Now that we have a Footsi footrest for the Ikea Antilop high chair, I couldn't imagine life without it. Our daughter's ability to concentrate and eat increased ten-fold when she sat in the high chair with a footrest in it. Now why is that you are probably asking? Our lactation nurse at the hospital used to bang on about "flexible hips open the lips" in terms of motor skill development in infants, eg; baby latching on, milk transfer from Mum to bub and poor weight gain in baby.
And after trawling through the net, I discovered this can also relate to footrests while eating. There's evidence of a strong link with applying pressure against the feet and flexing the hip muscles, which can intern create very good eating habits for baby. There's a long list of journals dedicated to this stuff!
I mean for example, there can be a strong "foot-to-mouth" connection, and when babies little feet aren't applied correctly to Mum's body, feeding problems may potentially occur (Dr. Colson). And its not just the newborns either. Having pressure against the feet of toddlers is just as (if not more) important.
Now, I always refer to this example from Deborah Waldoks via Dr. Greene, whereby you should think about yourself sitting at a bar, eating your meal and having a drink. Imagine if you were sitting there, with your feet just dangling. It would be pretty uncomfortable. When my little one was sitting at the Ikea Antilop high chair she couldn't tell me how she felt (because she was too little to tell me). All I could do was learn from her while her feet dangled and jangled around while most of her food remained on the plate.
Deborah Waldoks also pointed out that an employee of another (high-end) high chair manufacturer aptly stated that "comfort and ergonomic benefits are not well understood by parents who have a preconceived notion of high chairs as a single use item vs a chair that grows with the child.” This is so true. And Deborah herself "was also insistent that the chair was able to get to the table, but oblivious to the feet-comfort connection."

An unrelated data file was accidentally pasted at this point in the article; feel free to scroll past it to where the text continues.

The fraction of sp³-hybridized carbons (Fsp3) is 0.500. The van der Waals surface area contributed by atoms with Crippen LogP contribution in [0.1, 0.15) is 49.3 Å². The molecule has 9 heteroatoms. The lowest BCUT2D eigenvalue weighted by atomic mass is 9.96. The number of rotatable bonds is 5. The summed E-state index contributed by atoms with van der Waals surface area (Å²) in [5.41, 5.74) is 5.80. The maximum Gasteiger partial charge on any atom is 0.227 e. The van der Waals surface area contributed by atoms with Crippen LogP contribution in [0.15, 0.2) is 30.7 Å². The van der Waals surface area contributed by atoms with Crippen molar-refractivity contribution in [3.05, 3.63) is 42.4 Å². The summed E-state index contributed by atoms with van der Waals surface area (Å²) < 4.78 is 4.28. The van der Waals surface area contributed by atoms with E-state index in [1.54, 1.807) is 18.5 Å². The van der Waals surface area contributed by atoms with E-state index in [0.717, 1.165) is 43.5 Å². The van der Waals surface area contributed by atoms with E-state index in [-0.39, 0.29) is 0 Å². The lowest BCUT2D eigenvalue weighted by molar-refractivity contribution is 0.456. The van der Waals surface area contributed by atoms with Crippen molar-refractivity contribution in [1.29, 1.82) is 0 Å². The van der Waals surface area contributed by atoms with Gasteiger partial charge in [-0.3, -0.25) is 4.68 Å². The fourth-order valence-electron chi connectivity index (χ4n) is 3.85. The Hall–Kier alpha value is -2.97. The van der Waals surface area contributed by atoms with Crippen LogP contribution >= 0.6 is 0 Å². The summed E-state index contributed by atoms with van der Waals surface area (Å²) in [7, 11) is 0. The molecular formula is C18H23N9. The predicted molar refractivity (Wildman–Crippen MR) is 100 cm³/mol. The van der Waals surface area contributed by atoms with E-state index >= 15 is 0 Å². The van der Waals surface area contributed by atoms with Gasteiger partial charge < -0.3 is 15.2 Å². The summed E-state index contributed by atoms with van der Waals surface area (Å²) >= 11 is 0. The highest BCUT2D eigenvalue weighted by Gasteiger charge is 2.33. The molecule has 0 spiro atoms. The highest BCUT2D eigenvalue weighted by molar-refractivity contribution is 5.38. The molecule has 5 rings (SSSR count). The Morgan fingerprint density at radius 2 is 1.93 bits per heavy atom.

She makes a good point here, that she was "being oblivious to the feet-comfort connection". I for one didn't think about this at all. I just wanted a high chair that was easy to store, easy to clean and no fuss. I wasn't moved toward the Ikea Antilop high chair because it was the cheapest on the market. I was conscious of the fact, but it certainly wasn't the driving force behind my purchase. I was recommended it by some good friends who had the highchair for some time themselves (with 2 bubs) after trialing another "much more expensive" high chair of which the fabric would stain and cleaning was a nightmare. The Ikea high chair was just user-friendly, however a key feature it lacked (which I didn't really put together when I first bought it) was the missing footrest. It only occurred to me when I was out with another mother who also uses the Ikea high chair and made a comment to me "I just feel so sorry for him with his feet just dangling in the chair like that". Then it clicked to me also. I started the Googling immediately "what to look for in a highchair?" and "what do I need to know about highchairs?" and "the importance of footrest in high chair", with more Dr's and pediatricians making comments about footrests allowing toddlers to increase their gross motor skills, feed better and increase their levels of concentration.